On April 26, 10 women participating in a bible study group led by FOCUS Missionary Emily Martinez performed a play they wrote, entitled “The Women at the Well,” to a standing room only crowd at the chapel at NYU’s Catholic Center.
The following post was written by one of the bible study group participants who performed in the play.
I looked at all of my Bible Study sprawled on the floor with me. “I’m scared, though. It’s something I haven’t really talked about.”
“Well, do you feel comfortable telling us?” Emily smiled reassuringly. “We can listen, and you can pray about it.”
Honestly, without the young women I met at NYU this year, I wouldn’t have been able to tell my story the way I did. I’m not a performer, and when Emily told our Artist’s Bible Study that she thought it would be cool for us to do a collective artistic testimony about our Faith journey, I probably turned as white as paper—and I’m already pale as the Arch in Washington Square Park, so that’s really saying something.
You see, I’d never really felt like my story mattered. I’m currently studying fashion design at FIT in Manhattan. I want to create clothing that reveals a woman’s soul rather than her body, but it’s so easy to feel as an artist and seamstress that nothing I give to the world really matters. It doesn’t feel as tangible as it should; it’s not clean water or a new home. Often I have to silence the fear that what I’m striving towards isn’t good enough.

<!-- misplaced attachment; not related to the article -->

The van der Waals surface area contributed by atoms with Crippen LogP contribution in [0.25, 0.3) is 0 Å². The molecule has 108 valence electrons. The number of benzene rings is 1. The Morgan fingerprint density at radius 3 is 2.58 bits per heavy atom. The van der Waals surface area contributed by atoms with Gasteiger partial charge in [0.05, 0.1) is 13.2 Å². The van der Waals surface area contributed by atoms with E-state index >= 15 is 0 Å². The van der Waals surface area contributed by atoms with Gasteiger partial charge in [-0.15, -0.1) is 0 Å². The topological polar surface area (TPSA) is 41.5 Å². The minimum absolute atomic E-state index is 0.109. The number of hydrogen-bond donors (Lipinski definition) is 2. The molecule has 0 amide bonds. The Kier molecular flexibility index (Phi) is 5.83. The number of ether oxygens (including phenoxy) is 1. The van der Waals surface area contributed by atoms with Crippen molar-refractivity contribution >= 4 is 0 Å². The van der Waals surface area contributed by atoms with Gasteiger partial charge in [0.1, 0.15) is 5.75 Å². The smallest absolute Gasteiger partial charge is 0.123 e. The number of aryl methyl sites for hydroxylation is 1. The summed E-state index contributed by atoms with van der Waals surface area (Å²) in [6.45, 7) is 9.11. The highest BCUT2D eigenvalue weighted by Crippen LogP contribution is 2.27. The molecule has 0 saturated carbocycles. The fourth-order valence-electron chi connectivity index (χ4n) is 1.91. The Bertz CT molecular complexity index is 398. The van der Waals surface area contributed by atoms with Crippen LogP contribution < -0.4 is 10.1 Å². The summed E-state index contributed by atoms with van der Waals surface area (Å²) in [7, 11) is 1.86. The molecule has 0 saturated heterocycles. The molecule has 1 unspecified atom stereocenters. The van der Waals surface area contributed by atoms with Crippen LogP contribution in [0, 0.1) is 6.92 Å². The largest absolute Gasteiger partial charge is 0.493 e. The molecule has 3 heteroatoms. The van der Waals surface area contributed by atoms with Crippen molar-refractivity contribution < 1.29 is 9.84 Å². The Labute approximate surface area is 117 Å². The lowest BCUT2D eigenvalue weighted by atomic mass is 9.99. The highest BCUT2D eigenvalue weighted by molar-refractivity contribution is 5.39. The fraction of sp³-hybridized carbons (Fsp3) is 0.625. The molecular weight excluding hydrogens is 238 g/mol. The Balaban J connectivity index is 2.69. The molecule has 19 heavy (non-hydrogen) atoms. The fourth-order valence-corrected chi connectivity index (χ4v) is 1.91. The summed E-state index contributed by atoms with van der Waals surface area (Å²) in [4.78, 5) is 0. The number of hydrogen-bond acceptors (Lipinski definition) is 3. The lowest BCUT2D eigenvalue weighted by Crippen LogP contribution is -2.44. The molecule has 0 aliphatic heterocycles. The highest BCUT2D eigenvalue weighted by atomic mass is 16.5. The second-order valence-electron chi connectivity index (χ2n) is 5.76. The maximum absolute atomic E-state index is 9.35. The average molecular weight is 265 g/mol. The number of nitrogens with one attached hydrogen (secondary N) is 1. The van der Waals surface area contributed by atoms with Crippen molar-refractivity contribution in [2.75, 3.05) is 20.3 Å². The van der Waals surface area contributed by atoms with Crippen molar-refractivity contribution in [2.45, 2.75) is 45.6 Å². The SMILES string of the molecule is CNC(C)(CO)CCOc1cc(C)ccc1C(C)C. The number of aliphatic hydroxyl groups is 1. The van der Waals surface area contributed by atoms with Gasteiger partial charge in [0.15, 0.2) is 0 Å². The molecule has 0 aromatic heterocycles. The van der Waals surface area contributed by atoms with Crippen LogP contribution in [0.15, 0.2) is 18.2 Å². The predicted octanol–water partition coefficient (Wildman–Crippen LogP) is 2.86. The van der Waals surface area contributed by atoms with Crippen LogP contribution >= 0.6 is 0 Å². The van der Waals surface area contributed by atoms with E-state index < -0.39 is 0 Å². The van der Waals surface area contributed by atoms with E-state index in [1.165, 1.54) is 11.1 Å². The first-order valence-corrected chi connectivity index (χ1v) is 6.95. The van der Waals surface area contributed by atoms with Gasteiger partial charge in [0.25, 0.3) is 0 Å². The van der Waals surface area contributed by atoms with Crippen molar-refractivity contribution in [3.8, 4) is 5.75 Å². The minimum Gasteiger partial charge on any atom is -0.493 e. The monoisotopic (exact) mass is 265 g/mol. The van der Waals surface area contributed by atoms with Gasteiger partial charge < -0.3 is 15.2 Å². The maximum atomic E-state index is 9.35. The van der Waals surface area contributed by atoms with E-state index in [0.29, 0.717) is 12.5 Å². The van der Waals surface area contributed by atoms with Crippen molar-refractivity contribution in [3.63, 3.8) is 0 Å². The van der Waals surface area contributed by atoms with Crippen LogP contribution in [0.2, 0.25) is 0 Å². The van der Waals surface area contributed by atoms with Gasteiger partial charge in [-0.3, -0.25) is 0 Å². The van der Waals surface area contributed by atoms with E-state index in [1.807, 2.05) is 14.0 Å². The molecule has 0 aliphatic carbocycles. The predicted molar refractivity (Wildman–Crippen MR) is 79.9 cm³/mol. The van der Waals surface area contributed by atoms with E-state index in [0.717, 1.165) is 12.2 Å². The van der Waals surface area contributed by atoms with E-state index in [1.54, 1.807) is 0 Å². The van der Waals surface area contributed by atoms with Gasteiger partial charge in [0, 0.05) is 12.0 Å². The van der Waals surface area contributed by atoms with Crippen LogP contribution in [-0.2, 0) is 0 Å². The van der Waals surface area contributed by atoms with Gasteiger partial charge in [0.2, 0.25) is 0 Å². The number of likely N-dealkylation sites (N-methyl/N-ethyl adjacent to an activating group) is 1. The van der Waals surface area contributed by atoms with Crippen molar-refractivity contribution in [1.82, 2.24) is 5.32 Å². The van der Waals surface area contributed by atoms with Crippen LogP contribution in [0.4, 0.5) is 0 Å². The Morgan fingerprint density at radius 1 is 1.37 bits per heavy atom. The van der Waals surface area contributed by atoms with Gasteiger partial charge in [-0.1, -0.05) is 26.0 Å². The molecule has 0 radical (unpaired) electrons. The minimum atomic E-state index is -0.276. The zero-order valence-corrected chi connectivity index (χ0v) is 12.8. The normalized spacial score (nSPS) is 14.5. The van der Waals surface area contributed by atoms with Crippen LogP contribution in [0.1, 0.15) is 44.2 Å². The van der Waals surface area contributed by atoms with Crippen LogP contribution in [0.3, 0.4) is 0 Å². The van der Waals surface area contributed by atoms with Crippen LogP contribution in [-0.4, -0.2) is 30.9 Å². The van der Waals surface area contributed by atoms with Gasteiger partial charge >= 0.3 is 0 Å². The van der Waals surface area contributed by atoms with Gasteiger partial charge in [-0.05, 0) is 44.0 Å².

But these women that I met this year thought it mattered. They cared so deeply for me, and were so supportive of my endeavors, that I began to believe that maybe—just maybe—what I was doing really did matter.
The day of our performance, with only ten minutes to go, terrified as I’d ever been, I looked up to see the Sixth Station. Saint Veronica was kneeling in front of Christ, staring him in the face like, “Who, me?” His hand was reached out to her—a gesture that said it all: “Yes, you. I know you think you’re the least from worthy, but I want you. Tell me your story.”
I can try, I remember thinking.
And try I did. When someone called five minutes, instead of hiding in the bathroom I went to pray with my sisters. And looking around at everyone’s face while we stood together, asking God to bless our testimonies, I couldn’t have felt more at home. These were girls who I had been raw and honest with, and whom I had grown to love more than I ever thought anyone could in one semester. Being there with them, supporting each other through our stage fright, made me feel like trying might actually be enough.
When my time came to share my testimony, I was able to look at each audience member’s face, something that I had never done before. I didn’t forget a word of what I had written, I wasn’t ashamed of the tears that came. For the first time, I began to recognize the beauty of my story. It was a love story—the story of how God has continually pursued me in the midst of everything I am afraid of. It was as though by me owning my story, God gave me the grace to recognize how He was present in it.
Upon all of us sharing our testimony, we all got up to read an excerpt from John Paul II’s Letter to Artists. The excerpt I read will never cease to amaze me:
“…humanity, every time it loses its way, will be able to lift itself up and set out again on the right path. In this sense it has been said with profound insight that “beauty will save the world.” — JPII
I have heard and professed that Beauty will save the world. With all my fellow artists, all my fellow Catholics, I hope to have the courage to reflect it to the world with every stitch I make.